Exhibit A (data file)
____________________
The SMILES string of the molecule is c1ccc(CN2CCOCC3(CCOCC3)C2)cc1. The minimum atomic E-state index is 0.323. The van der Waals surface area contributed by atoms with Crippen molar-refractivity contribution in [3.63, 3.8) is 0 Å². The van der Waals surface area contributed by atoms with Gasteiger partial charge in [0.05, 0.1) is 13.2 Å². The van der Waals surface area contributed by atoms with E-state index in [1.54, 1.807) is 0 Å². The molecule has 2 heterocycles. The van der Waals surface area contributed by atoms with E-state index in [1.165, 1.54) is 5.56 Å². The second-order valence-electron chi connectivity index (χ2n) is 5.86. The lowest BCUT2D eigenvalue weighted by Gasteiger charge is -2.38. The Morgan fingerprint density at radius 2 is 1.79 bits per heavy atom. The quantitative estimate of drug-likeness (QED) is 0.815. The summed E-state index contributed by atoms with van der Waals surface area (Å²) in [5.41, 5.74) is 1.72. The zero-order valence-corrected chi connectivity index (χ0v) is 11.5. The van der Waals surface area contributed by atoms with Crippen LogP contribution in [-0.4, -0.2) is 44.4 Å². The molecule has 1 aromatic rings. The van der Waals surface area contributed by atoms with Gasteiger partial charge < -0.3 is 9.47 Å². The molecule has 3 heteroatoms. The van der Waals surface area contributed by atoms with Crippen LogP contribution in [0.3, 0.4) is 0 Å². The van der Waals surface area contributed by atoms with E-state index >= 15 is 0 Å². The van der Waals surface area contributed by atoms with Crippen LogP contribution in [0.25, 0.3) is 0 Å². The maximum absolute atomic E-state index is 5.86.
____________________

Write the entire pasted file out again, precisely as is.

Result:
The SMILES string of the molecule is c1ccc(CN2CCOCC3(CCOCC3)C2)cc1. The minimum atomic E-state index is 0.323. The van der Waals surface area contributed by atoms with Crippen molar-refractivity contribution in [3.63, 3.8) is 0 Å². The van der Waals surface area contributed by atoms with Gasteiger partial charge in [0.05, 0.1) is 13.2 Å². The van der Waals surface area contributed by atoms with E-state index in [1.54, 1.807) is 0 Å². The molecule has 2 heterocycles. The van der Waals surface area contributed by atoms with E-state index in [1.165, 1.54) is 5.56 Å². The second-order valence-electron chi connectivity index (χ2n) is 5.86. The lowest BCUT2D eigenvalue weighted by Gasteiger charge is -2.38. The Morgan fingerprint density at radius 2 is 1.79 bits per heavy atom. The quantitative estimate of drug-likeness (QED) is 0.815. The summed E-state index contributed by atoms with van der Waals surface area (Å²) in [5.41, 5.74) is 1.72. The zero-order valence-corrected chi connectivity index (χ0v) is 11.5. The van der Waals surface area contributed by atoms with Crippen LogP contribution in [-0.4, -0.2) is 44.4 Å². The molecule has 1 aromatic rings. The van der Waals surface area contributed by atoms with Gasteiger partial charge < -0.3 is 9.47 Å². The molecule has 3 heteroatoms. The van der Waals surface area contributed by atoms with Crippen LogP contribution in [0.3, 0.4) is 0 Å². The van der Waals surface area contributed by atoms with E-state index >= 15 is 0 Å². The van der Waals surface area contributed by atoms with Crippen LogP contribution in [0.25, 0.3) is 0 Å². The maximum absolute atomic E-state index is 5.86.